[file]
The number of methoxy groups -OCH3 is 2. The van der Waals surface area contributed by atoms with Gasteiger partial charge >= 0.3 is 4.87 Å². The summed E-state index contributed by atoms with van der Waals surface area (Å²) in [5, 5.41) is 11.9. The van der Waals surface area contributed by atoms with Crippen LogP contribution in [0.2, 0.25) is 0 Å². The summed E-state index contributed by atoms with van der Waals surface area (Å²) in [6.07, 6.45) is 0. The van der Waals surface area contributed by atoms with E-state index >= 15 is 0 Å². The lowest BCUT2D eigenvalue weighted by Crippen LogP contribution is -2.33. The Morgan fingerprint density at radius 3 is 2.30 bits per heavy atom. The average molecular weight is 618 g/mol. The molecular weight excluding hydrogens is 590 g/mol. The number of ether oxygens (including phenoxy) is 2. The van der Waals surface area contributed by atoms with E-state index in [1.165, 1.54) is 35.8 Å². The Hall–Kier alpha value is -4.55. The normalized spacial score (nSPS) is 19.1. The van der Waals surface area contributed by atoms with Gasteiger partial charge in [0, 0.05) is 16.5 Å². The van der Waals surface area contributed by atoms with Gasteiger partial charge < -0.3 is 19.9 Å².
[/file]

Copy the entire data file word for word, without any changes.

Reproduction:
The number of methoxy groups -OCH3 is 2. The van der Waals surface area contributed by atoms with Gasteiger partial charge >= 0.3 is 4.87 Å². The summed E-state index contributed by atoms with van der Waals surface area (Å²) in [5, 5.41) is 11.9. The van der Waals surface area contributed by atoms with Crippen LogP contribution in [0.2, 0.25) is 0 Å². The summed E-state index contributed by atoms with van der Waals surface area (Å²) in [6.07, 6.45) is 0. The van der Waals surface area contributed by atoms with E-state index >= 15 is 0 Å². The lowest BCUT2D eigenvalue weighted by Crippen LogP contribution is -2.33. The Morgan fingerprint density at radius 3 is 2.30 bits per heavy atom. The average molecular weight is 618 g/mol. The molecular weight excluding hydrogens is 590 g/mol. The number of ether oxygens (including phenoxy) is 2. The van der Waals surface area contributed by atoms with E-state index in [1.165, 1.54) is 35.8 Å². The Hall–Kier alpha value is -4.55. The normalized spacial score (nSPS) is 19.1. The van der Waals surface area contributed by atoms with Gasteiger partial charge in [0, 0.05) is 16.5 Å². The van der Waals surface area contributed by atoms with Gasteiger partial charge < -0.3 is 19.9 Å².